Mr. George Brown

The situation in Rhodesia is not, as we all know, concerned only with that. I ask my right hon. Friend, since the so-called Prime Minister of the illegal régime has thought himself safe enough to make his announcement, whether my right hon. Friend has had any discussions with the South Africans recently about the situation.

Mr. Stewart

I think that my hon. Friend knows that, over a long period, we have had discussions with the South African Government and with other Governments about this whole problem.

Mr. Alexander W. Lyon

Would my right hon. Friend agree that this latest announcement of Mr. Smith is no more important than his announcement of U.D.I.? What is important, now as then, is what the Government's response will be to the announcement? Will he not agree that, in coming to their conclusion on the referendum, the electors in Rhodesia might find it helpful to know that, if they decide in favour of Mr. Smith, the proposals made in "Fearless" will no longer lie on the table?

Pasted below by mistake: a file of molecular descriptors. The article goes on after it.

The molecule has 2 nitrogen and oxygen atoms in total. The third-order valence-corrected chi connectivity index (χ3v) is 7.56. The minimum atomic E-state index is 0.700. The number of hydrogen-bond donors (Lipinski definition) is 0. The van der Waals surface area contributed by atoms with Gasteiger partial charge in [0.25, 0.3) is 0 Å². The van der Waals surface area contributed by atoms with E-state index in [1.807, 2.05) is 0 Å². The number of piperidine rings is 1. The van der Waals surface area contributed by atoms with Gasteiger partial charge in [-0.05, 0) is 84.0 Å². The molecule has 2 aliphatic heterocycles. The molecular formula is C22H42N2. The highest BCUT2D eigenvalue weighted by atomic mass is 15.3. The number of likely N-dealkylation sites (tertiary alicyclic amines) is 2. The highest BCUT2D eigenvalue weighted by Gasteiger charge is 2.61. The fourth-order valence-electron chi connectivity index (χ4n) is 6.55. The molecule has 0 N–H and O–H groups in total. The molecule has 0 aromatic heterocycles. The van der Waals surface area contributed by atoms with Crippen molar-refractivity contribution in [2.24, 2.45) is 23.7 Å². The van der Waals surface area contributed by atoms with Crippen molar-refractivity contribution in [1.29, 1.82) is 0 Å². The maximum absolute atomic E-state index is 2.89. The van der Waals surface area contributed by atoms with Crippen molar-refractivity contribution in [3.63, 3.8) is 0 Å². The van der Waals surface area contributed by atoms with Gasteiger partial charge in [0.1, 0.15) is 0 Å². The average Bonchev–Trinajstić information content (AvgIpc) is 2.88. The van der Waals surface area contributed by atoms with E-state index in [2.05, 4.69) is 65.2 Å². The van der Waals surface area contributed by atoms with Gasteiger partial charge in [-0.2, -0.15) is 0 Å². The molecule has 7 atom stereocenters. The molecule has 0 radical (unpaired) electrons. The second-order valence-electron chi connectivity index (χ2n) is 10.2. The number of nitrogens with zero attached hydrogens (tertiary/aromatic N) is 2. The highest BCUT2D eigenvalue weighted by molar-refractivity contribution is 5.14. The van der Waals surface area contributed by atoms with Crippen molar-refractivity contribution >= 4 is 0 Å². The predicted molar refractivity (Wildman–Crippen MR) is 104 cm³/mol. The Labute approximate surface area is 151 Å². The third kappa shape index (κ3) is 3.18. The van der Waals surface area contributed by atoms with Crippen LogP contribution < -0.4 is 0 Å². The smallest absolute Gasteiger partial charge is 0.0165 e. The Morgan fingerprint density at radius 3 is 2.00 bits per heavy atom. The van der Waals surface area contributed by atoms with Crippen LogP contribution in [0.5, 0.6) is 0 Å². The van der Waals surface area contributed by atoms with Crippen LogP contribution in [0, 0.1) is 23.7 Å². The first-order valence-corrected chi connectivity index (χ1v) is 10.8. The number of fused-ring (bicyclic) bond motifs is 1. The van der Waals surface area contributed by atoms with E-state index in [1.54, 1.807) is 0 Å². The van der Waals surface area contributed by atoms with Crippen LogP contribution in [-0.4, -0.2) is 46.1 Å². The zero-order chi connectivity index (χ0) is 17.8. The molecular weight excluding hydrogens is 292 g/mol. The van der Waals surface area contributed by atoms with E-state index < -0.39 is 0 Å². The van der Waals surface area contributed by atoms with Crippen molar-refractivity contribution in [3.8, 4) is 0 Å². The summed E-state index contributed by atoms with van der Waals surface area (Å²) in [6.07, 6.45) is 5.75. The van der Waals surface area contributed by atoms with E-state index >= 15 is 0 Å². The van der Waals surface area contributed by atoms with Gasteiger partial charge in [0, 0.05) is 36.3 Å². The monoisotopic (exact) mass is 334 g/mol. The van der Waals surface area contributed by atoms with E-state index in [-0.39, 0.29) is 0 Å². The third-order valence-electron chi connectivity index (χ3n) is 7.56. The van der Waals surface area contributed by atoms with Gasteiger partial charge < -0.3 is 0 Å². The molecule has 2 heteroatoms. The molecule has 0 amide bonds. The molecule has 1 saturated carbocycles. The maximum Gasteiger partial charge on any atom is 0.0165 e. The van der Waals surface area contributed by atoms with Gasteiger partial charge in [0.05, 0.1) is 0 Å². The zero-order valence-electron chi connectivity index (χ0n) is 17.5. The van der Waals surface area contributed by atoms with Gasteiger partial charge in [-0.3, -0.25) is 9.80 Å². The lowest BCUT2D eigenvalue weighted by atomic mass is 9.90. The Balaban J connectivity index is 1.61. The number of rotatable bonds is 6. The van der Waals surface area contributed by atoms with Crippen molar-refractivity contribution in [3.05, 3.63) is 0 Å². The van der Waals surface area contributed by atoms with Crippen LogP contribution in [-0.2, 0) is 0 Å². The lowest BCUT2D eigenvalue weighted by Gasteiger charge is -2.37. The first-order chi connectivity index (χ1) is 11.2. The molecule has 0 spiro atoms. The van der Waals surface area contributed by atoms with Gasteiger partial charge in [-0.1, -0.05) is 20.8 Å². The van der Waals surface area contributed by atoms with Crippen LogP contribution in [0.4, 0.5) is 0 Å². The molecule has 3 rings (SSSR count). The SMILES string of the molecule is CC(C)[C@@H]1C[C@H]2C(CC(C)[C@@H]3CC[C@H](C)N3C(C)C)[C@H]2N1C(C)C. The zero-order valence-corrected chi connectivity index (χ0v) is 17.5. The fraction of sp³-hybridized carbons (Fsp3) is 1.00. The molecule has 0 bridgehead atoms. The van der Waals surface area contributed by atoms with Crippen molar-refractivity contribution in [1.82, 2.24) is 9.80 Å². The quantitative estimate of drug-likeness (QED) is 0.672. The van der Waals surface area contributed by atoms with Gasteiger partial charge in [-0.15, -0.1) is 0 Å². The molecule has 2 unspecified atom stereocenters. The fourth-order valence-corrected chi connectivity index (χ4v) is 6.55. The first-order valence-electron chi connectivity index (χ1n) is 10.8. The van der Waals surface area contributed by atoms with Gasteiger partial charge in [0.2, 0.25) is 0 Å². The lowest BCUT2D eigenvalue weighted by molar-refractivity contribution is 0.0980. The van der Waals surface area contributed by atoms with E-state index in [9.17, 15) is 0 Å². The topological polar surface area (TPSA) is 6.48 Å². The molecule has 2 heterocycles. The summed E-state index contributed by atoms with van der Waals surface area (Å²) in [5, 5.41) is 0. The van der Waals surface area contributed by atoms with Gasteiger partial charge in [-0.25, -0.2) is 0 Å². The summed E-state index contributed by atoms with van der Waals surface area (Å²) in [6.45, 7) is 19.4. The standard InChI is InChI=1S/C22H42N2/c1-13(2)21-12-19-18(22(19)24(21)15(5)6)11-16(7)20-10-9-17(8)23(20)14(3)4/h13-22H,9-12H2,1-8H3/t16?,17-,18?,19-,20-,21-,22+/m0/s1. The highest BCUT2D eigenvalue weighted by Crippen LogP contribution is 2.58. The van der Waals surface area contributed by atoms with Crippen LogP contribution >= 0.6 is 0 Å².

Mr. Stewart

To pursue the metaphor of the table, if Mr. Smith's proposals were accepted by the referendum that would mean that they had, in effect, pushed those proposals off the table. Whether any subsequent or wiser choice could put them back again, we do not yet know. It is quite clear that Her Majesty's Government and, indeed, all the Governments of the world—because this is mankind's problem—must resolve to pursue steadily the present course of denying recognition and maintaining sanctions against an illegal régime which denies human rights.

The importance of Mr. Smith's broadcast, I think, is that it now presents to those people in Rhodesia who have a vote a choice which they can still make—a choice between a course which means disaster for their country and one which could reconcile not only the different races in Rhodesia to one another but Rhodesia itself to mankind.

Mr. Thorpe

If the terms of Mr. Smith's broadcast are confirmed as accurate, is the right hon. Gentleman aware that it will come as no surprise that those who started this rebellion should be the first to break off negotiations? While the ultimate application of the six principles will thereby become more difficult to implement, none the less, the adherence to them of the majority of this House, and the Government, in particular, is, if anything, strengthened in the face of this new development.

Mr. Stewart